“I always wanted to run, I even ran away from my home, told my parents that I am leaving once I passed my 10th grade,” Pakistan’s fastest man Shajar Abbas has a calling and for now he wants to give his all at the Commonwealth Games as he qualified for the 200m semi-finals.
The 22-year-old is earnest in his approach to the sport, but he is also among the few in the world who truly knew from a young age what they wanted to do.
He is an underdog in Birmingham. While he finished the 100m event, albeit with a heartbreak on the 27th place in 10.38 seconds, he made sure that he wanted to do better in 200m, that is also his favourite race to run.
The Commonwealth Games are just Shajar’s third international event. He has been a success as earlier on his debut he won the 200m gold medal with 20.91 seconds on the clock at the International Imam Reza Cup Tournament, in Iran. He further proved his mettle with another gold medal in the 100m sprint that he finished in 10.38 seconds in Kazakhstan in June.
The performance at the Commonwealth Games has come as a surprise to Shajar, when he finished his heat on the top place with 20.87 seconds in 200m.
“I was really upset with my 100m result, but then to be in the semi-final was something I have been aiming at, and I am excited for the 200m sprint, I am very happy with that result and to qualify for the semi-final,” Shajar told The Express Tribune before his event. “I will leave my all on the track, but I need lots of prayers from all the Pakistanis around the world really.
Shajar emerged as an exquisite talent for Pakistan in 2019 when he competed at the U18 and U20 National Championships and finished first, clocking 21.5 seconds in the 200m in Lahore.
That was the beginning for him and within two years despite the global pandemic that left all the athletes locked in their homes and without competition, Shajar manged to create the national records and he is making his presence felt in the international arena.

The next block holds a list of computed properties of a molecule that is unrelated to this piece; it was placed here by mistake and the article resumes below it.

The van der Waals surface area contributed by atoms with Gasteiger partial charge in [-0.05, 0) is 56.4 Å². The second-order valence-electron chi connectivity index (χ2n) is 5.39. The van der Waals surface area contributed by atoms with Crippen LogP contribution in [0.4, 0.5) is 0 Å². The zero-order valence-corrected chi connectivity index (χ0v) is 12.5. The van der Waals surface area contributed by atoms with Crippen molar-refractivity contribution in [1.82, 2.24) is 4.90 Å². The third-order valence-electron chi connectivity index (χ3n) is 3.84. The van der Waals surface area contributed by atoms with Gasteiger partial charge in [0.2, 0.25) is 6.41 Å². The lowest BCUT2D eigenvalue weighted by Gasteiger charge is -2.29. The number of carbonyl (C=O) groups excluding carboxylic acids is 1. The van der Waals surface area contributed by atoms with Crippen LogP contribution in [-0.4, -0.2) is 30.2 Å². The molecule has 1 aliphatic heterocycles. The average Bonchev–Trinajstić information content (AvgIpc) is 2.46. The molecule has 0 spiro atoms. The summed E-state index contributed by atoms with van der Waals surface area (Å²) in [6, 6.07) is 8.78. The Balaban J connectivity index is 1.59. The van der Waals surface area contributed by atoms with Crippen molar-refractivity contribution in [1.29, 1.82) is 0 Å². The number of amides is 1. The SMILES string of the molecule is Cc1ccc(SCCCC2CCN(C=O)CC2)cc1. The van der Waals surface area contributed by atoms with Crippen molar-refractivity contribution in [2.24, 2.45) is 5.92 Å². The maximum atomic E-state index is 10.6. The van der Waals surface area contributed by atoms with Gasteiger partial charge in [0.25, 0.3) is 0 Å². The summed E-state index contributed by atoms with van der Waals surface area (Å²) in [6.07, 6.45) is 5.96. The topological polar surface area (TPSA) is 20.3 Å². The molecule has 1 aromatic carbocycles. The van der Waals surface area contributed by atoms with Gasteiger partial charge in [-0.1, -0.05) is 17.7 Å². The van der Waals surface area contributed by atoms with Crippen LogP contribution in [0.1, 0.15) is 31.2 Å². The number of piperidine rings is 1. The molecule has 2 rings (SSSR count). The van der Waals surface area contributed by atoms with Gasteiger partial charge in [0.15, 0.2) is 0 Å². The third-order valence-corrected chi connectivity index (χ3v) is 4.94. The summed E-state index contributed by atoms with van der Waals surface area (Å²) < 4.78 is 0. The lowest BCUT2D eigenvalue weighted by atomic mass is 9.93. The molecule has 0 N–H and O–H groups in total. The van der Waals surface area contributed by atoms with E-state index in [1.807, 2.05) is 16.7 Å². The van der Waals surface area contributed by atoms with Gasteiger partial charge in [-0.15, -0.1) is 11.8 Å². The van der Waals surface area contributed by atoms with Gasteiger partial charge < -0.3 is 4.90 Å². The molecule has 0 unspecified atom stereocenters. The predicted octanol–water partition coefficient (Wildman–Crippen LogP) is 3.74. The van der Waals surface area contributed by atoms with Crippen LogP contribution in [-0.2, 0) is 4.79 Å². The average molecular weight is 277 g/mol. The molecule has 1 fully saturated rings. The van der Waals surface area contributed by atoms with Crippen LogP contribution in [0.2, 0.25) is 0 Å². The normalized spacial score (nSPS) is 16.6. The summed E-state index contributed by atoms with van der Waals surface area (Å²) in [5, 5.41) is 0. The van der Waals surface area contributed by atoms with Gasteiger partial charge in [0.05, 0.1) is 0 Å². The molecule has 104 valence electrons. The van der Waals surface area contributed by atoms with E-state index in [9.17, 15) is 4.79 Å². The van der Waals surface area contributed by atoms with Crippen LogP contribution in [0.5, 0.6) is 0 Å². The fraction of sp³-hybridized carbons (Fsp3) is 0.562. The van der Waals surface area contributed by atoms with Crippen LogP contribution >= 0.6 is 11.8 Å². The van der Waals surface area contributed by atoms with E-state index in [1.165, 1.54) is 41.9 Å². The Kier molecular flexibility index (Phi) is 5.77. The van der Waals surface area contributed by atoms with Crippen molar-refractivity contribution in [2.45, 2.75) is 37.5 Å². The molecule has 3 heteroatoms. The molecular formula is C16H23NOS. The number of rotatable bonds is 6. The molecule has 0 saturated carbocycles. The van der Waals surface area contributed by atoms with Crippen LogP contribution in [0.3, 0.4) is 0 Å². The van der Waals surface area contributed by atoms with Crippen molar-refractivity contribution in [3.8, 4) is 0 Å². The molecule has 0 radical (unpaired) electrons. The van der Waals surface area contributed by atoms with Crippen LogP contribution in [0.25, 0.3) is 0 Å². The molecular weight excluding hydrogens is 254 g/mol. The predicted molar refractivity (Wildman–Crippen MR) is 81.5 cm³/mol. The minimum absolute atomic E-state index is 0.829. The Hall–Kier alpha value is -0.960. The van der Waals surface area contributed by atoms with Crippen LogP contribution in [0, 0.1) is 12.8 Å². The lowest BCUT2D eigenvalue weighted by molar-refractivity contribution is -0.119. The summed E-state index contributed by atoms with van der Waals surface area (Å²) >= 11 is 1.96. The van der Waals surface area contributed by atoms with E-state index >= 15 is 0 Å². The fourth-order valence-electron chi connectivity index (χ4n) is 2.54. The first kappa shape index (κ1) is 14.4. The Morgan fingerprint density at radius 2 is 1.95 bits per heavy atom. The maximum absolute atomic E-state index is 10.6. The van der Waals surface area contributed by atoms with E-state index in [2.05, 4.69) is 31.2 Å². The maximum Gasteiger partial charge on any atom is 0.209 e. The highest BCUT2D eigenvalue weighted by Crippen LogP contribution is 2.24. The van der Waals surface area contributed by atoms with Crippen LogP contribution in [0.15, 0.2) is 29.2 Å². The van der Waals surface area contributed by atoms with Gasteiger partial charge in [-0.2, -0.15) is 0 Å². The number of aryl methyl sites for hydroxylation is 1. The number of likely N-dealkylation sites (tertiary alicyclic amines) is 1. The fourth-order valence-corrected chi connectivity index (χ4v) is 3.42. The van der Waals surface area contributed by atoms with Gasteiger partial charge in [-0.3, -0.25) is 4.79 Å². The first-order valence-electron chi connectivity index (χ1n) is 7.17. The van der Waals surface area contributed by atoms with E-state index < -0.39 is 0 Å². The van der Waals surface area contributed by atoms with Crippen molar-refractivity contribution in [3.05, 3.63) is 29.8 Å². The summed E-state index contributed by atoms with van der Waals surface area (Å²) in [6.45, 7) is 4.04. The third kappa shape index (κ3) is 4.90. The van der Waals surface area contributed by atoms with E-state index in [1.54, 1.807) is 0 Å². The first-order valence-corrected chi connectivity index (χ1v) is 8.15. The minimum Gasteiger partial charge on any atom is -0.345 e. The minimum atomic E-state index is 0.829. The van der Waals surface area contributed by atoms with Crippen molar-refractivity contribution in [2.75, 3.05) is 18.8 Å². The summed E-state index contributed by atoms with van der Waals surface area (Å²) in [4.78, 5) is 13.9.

But Shajar’s journey in athletics is that of a hero who went against all the odds and made the brave decision of switching from cricket to athletics even though the latter is not looked upon with the same respect or attention.
From cricket to sprint
Shajar’s aim had been to pursue sports for the love of it. The young boy from the village of Awanchak 39 in tehsil Pattoki of Kaur District was not afraid to speak of his passion for sports.
He explains that he was very interested in becoming a professional cricketer and while being at the school, he often told his parents that he wanted to go to a cricket academy.
“I never liked to study much but I knew I can play any sport really well, I was really good at cricket too,” said Shajar. “I was a fast bowler and I only thought that this was going to get me out of school, I told my parents that they should send me to a cricket academy, but they did not listen, so when I finally passed my matric exam, I left my home quickly, came to my maternal grandmother’s house in Lahore and that is where I found the freedom to be in sports,” said Shajar.
Athletics became a way to be in the college
While Shajar’s parents did not fully approve of his choice to only look at sports for his career, his older brother Samar abbas encouraged him to look for opportunities that can help him in life through sports.
He said that he only went to college so that he can play and find exemption from paying the college fee, and that he was seeking scholarship from Pakistan Police as well on sports.